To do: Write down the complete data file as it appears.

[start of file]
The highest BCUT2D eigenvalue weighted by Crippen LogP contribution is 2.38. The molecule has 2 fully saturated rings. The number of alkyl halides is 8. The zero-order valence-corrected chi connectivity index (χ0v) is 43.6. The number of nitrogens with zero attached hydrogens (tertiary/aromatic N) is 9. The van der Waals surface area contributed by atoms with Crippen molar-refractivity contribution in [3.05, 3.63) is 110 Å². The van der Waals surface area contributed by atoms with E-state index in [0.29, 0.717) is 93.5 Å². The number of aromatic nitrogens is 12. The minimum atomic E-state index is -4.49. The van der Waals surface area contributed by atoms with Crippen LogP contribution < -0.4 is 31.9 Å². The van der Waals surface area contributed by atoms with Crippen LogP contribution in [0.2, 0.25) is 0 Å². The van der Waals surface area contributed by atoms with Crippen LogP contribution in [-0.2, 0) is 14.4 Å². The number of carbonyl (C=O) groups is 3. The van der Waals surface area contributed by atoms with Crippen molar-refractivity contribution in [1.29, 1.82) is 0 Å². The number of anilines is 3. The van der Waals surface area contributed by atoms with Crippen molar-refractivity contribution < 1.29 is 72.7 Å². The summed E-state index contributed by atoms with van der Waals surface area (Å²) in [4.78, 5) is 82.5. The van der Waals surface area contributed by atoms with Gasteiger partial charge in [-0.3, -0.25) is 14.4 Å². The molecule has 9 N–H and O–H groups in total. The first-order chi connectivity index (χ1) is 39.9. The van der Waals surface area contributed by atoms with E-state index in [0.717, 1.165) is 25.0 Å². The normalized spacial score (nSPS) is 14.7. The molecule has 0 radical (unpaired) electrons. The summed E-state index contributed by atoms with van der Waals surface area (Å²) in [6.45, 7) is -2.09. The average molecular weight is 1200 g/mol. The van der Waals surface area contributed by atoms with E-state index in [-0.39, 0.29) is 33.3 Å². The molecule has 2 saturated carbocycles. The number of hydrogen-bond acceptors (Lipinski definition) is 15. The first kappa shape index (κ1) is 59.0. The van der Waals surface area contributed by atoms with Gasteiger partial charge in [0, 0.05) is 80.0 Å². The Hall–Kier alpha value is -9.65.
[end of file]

The highest BCUT2D eigenvalue weighted by Crippen LogP contribution is 2.38. The molecule has 2 fully saturated rings. The number of alkyl halides is 8. The zero-order valence-corrected chi connectivity index (χ0v) is 43.6. The number of nitrogens with zero attached hydrogens (tertiary/aromatic N) is 9. The van der Waals surface area contributed by atoms with Crippen molar-refractivity contribution in [3.05, 3.63) is 110 Å². The van der Waals surface area contributed by atoms with E-state index in [0.29, 0.717) is 93.5 Å². The number of aromatic nitrogens is 12. The minimum atomic E-state index is -4.49. The van der Waals surface area contributed by atoms with Crippen LogP contribution < -0.4 is 31.9 Å². The van der Waals surface area contributed by atoms with Crippen LogP contribution in [0.2, 0.25) is 0 Å². The van der Waals surface area contributed by atoms with Crippen LogP contribution in [-0.2, 0) is 14.4 Å². The number of carbonyl (C=O) groups is 3. The van der Waals surface area contributed by atoms with Crippen molar-refractivity contribution in [1.29, 1.82) is 0 Å². The number of anilines is 3. The van der Waals surface area contributed by atoms with Crippen molar-refractivity contribution < 1.29 is 72.7 Å². The summed E-state index contributed by atoms with van der Waals surface area (Å²) in [4.78, 5) is 82.5. The van der Waals surface area contributed by atoms with Gasteiger partial charge in [-0.3, -0.25) is 14.4 Å². The molecule has 9 N–H and O–H groups in total. The first-order chi connectivity index (χ1) is 39.9. The van der Waals surface area contributed by atoms with E-state index in [0.717, 1.165) is 25.0 Å². The normalized spacial score (nSPS) is 14.7. The molecule has 0 radical (unpaired) electrons. The summed E-state index contributed by atoms with van der Waals surface area (Å²) in [6.45, 7) is -2.09. The average molecular weight is 1200 g/mol. The van der Waals surface area contributed by atoms with E-state index in [-0.39, 0.29) is 33.3 Å². The molecule has 2 saturated carbocycles. The number of hydrogen-bond acceptors (Lipinski definition) is 15. The first kappa shape index (κ1) is 59.0. The van der Waals surface area contributed by atoms with Gasteiger partial charge in [0, 0.05) is 80.0 Å². The Hall–Kier alpha value is -9.65.